GREEN REVOLUTION. The Green Revolution was the notable increase in cereal-grains production in Mexico, India, Pakistan, the Philippines, and other developing countries in the 1960s and 1970s. This trend resulted from the introduction of hybrid strains of wheat, rice, and corn (maize) and the adoption of modern agricultural technologies, including irrigation and heavy doses of chemical fertilizer. The Green Revolution was launched by research establishments in Mexico and the Philippines that were funded by the governments of those nations, international donor organizations, and the U.S. government. Similar work is still being carried out by a network of institutes around the world.
The Green Revolution was based on years of painstaking scientific research, but when it was deployed in the field, it yielded dramatic results, nearly doubling wheat production in a few years. The extra food produced by the Green Revolution is generally considered to have averted famine in India and Pakistan; it also allowed many developing countries to keep up with the population growth that many observers had expected would outstrip food production. The leader of a Mexican research term, U.S. agronomist Norman Borlaug, was instrumental in introducing the new wheat to India and Pakistan and was awarded the Nobel Peace Prize in 1970.
Borlaug (b. 1914) was hired in 1944 to run a wheat-research program established by the Rockefeller Foundation and the government of Mexico in an effort to make that country self-sufficient in the production and distribution of cereal grains. Borlaug's team developed varieties of wheat that grew well in various climatic conditions and benefited from heavy doses of chemical fertilizer, more so than the traditional plant varieties. Wheat yield per acre rose fourfold from 1944 to 1970. Mexico, which had previously had to import wheat, became a self-sufficient cereal-grain producer by 1956.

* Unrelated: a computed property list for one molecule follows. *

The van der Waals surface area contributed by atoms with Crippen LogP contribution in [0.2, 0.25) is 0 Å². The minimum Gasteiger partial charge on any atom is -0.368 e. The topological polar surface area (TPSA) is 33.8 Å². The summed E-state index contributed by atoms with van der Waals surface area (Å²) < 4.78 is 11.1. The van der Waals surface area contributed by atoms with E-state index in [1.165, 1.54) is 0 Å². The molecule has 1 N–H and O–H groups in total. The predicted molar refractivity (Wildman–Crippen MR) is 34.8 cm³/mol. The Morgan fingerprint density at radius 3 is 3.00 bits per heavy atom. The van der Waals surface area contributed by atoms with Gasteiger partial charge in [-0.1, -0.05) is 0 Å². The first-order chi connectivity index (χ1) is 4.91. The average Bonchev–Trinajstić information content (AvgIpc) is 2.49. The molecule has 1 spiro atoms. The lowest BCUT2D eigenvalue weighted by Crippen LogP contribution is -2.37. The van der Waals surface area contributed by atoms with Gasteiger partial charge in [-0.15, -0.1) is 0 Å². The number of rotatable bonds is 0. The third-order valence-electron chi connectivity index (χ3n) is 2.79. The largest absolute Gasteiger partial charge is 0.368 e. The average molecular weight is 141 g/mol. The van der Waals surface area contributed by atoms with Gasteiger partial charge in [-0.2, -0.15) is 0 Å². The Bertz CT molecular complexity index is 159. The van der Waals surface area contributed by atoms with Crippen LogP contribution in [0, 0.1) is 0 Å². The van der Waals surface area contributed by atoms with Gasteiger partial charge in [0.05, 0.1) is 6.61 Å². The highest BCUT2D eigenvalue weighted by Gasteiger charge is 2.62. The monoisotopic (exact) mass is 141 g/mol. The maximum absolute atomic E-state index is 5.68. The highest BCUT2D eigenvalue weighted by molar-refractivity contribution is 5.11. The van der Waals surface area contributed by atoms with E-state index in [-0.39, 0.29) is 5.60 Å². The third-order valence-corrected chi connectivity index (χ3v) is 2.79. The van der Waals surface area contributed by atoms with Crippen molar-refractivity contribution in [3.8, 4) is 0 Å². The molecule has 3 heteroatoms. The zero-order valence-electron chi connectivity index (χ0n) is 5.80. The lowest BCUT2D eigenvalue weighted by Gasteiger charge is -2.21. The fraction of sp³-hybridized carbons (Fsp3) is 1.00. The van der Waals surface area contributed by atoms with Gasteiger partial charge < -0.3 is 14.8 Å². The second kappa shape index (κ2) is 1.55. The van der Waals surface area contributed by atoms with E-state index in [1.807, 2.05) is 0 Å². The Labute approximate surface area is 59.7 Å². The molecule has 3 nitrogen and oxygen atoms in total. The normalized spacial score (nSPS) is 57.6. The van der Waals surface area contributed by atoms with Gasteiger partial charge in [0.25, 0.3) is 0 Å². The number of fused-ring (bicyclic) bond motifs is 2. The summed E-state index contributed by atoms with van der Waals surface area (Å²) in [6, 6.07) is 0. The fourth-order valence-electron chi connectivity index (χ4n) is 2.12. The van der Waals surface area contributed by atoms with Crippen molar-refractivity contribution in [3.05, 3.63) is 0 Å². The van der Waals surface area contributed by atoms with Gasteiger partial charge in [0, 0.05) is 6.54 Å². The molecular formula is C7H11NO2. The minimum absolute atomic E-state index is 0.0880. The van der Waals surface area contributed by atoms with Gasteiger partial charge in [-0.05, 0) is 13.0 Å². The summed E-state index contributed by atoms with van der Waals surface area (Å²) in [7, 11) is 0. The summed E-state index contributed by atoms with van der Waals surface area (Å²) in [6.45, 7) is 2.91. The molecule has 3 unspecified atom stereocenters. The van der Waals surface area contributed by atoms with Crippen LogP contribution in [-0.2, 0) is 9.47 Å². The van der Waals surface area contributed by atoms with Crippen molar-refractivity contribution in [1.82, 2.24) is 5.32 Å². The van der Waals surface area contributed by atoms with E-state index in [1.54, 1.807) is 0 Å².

The key breakthrough in Mexico was the breeding of short-stemmed wheat that grew to lesser heights than other varieties. Whereas tall plants tend both to shade their neighbors from sunlight and topple over before harvesting, uniformly short stalks grow more evenly and are easier to harvest. The Mexican dwarf wheat was first released to farmers in 1961 and resulted in a doubling of the average yield. Borlaug described the twenty years from 1944 to 1964 as the "silent revolution" that set the stage for the more dramatic Green Revolution to follow.
In the 1960s, many observers felt that widespread famine was inevitable in the developing world and that the population would surpass the means of food production, with disastrous results in countries such as India. The United Nations Food and Agriculture Organization calculated that 56 percent of the human race lived in countries with an average per-capita food supply of 2,200 calories per day or less, which is barely at subsistence level (cited by Mann, p. 1038). Biologist Paul Ehrlich predicted in his 1968 bestseller The Population Bomb that "hundreds of millions" would starve to death in the 1970s and 1980s "in spite of any crash programs embarked upon" at the time he wrote his book (Ehrlich, p. xi).